The charge was made by the Irish Council for Civil Liberties which stressed it was not questioning the credentials of those appointed.
Announcing the formal establishment of the authority yesterday, Ms Fitzgerald said: “The quality of those who sought appointment to the authority reflects the central importance of policing in the lives of our citizens and the desire of people from all different backgrounds to contribute to its ongoing improvement.”
She added: “I am delighted that the membership of the authority reflects such a range of achievement, knowledge and experience.”
The eight members, with backgrounds in policing, academia, law, and state and professional bodies, join its chair Josephine Feehily.
“The council deplores the decision of the Government to make the initial and subsequent appointments to the authority without recourse to an open, transparent and competency-based process,” ICCL executive director Mark Kelly said.
“Although the council is not questioning the personal merits of the persons appointed, on this occasion the Public Appointments Service was used only as a fig leaf for their direct political appointment by the Government on the advice of the Minister for Justice.”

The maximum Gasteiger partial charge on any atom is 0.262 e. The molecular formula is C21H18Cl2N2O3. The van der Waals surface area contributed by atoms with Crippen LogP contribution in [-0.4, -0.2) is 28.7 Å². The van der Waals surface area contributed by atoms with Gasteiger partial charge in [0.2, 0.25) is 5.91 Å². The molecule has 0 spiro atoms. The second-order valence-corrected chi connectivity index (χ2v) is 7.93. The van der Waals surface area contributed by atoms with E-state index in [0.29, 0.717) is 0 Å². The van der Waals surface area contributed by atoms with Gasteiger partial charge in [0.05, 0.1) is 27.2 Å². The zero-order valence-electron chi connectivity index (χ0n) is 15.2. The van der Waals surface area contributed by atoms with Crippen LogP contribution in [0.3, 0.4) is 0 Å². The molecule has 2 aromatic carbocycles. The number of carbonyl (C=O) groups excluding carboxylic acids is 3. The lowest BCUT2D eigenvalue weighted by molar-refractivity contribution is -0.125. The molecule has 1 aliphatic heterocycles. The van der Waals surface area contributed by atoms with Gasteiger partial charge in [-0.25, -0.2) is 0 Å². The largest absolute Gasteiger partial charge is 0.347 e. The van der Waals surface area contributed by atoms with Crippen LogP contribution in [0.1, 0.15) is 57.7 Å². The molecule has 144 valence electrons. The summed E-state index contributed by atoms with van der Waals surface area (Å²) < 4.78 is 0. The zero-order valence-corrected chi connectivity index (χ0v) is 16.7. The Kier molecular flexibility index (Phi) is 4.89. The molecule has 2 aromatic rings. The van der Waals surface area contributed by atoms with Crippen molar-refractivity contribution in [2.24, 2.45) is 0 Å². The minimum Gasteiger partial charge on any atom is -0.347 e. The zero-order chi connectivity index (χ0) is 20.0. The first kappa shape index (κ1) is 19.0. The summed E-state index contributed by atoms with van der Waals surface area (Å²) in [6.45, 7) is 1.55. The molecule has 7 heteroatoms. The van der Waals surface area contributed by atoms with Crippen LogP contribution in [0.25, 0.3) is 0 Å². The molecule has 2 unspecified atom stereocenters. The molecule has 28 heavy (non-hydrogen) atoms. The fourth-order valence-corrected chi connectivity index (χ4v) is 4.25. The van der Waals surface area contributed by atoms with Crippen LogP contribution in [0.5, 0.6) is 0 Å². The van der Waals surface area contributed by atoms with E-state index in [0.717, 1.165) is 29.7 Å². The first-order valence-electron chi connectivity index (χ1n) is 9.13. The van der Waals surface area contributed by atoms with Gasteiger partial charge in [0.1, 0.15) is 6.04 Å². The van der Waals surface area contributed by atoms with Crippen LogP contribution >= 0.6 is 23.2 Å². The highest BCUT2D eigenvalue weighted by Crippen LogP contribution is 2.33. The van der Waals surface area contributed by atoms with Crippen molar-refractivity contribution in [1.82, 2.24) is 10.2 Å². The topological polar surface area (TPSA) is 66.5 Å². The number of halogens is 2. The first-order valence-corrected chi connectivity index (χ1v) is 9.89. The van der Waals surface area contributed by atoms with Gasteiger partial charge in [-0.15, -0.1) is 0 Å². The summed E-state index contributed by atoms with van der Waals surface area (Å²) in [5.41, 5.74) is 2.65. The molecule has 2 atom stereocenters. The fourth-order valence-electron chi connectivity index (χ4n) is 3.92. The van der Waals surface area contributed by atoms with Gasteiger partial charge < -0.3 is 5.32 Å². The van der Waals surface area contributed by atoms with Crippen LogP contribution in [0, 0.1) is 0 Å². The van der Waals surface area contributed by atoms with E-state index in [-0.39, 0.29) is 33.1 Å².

He said from these “inauspicious beginnings”, the authority had a “steep hill to climb” to establish its genuine independence from Government.
The board includes former deputy chief constable of the PSNI, Judith Gillespie, law lecturer Vicky Conway, and barrister and former executive in both the Courts Service and the Legal Aid Board, Moling Ryan.
Other members include Noel Brett, former head of the Road Safety Authority; Bob Collins, former chief in the Equality Commission for Northern Ireland; Patrick Costello, chief executive at Chartered Accountants Ireland; management consultant Valerie Judge, and Maureen Lynott, former chair of the State Top Level Advisory Committee.
Ms Fitzgerald said among the authority’s first tasks will be the approval of an overall Garda strategy.